BEN CHACKO recommends a handy pamphlet that demonstrates how US opposition to Maduro has systematically distorted our perception of the country and the continuity of its revolution
Maduro: A decade Continuing Chavez’s Socialist Anti-imperialist Struggle
Francisco Dominguez, GFTU, £2
THIS pamphlet published by the General Federation of Trade Unions is a handy overview of Venezuela’s last decade.
When Hugo Chavez, the dynamic founder of the Bolivarian Revolution, died in 2013, ruling-class circles in the United States believed Venezuela’s socialist experiment would quickly unravel.
Venezuela Solidarity Campaign secretary Francisco Dominguez shows how wrong they were.
Some on the soft left, in a familiar trajectory, dropped support for Venezuela when things got difficult, arguing that Chavez’s revolution had degenerated into a dictatorship under Nicolas Maduro.
More recently, controversy has emerged over criticisms by the Communist Party of Venezuela (PCV), which accuses the Maduro government of rapprochement with imperialism.
But Dominguez’s study makes a convincing case for the continuity of the Venezuelan revolution.
The US certainly never let up in its hostility, and chapter 2 takes us through the repeated attempts to remove Chavez from power from 1999, most dramatically the April 2002 coup in which the president was actually kidnapped before being freed by a huge mobilisation of ordinary people.
If US officials opined after Chavez’s death that Maduro would rapidly fall from power they didn’t intend to watch and wait.
Perceived weakness would be met with a ferociously intensified economic and political war.
Barack Obama ludicrously declared Venezuela “an unusual and extraordinary threat to the national security of the United States” in 2015.
Venezuela was subjected to an increasingly harsh sanctions regime with horrific consequences. Its assets abroad were frozen or stolen — famously 31 tons of gold are still held in the Bank of England. “Banks the world over froze virtually all Venezuelan accounts … oil-related spare parts and refining chemicals were completely blocked, making output collapse.”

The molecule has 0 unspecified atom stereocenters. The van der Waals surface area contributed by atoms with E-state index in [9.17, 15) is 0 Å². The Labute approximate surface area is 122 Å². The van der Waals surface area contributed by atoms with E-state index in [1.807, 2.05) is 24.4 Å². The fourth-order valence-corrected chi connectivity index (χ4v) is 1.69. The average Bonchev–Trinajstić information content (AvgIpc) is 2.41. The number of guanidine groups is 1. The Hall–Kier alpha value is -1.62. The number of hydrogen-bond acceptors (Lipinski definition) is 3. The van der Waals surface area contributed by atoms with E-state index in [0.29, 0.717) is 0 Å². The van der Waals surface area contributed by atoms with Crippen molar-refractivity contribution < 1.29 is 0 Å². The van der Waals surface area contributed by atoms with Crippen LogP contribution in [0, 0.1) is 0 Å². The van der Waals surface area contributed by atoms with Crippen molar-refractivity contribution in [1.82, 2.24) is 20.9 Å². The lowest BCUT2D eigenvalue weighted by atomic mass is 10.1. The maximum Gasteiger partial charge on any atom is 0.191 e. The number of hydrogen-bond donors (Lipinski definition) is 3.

Venezuela lost $232 billion in oil revenues; sanctions applied to medicines cost tens of thousands of lives.
A chilling example of the human impact of sanctions is given: in 2019 a Portuguese bank blocked Venezuela’s payment for bone marrow transplants for 26 severely ill citizens at an Italian clinic. Five children died awaiting treatment.
Sanctions were combined with the Venezuelan opposition’s regular recourse to violent uprisings, which lasted months at a time in 2014, 2017 and 2019.
Hundreds of people were killed in these “guarimbas,” with opponents of the government attacking public facilities such as health centres as well as pedestrians, often identifying anyone with dark skin in this racially divided country as a “Chavista”: a parking attendant with no political allegiance, Oscar Figuera, was covered in petrol and burnt to death on such an identification.
The regime change campaign reached its nadir with the US recognition of the unelected Juan Guaido as Venezuela’s president in 2019. But this farce too ended in failure.
Dominguez quotes media reports extensively, providing a useful lesson. Far-right street mobilisations torching buses and lynching black people were presented across Western media as pro-democracy demonstrations (a similarly misleading narrative has been spun about riots in Hong Kong).
The systematic shaping of media reportage reminds me of a Venezuelan photographer I once met, who showed me a portfolio of hundreds of photos of pro- and anti-government demonstrations in the country he had taken in 2019 — and said there was no market for any of the pro-government ones.
Dominguez answers criticisms of economic compromises portrayed by some critics as a sell-out of the revolution. Above all, he supplies evidence that Venezuela’s position has not changed in the eyes of its enemies: the US has consistently regarded it as a threat to be crushed through the Chavez and Maduro presidencies.
But whether or not left critiques of Maduro are justified, the PCV’s accusations that the PSUV seeks to suppress and now replace it with a friendlier duplicate need answering, and it would be useful to see this issue addressed.
Despite its brevity, this booklet covers Venezuela’s experience from multiple angles.
The positives are not just its survival but a new period of strong growth, and a revolutionary democracy bolstered by “tens of thousands of grassroots committees and organisations,” one now taking a leading role in a new wave of left-wing movements across Latin America.
A useful guide for socialists and solidarity campaigners.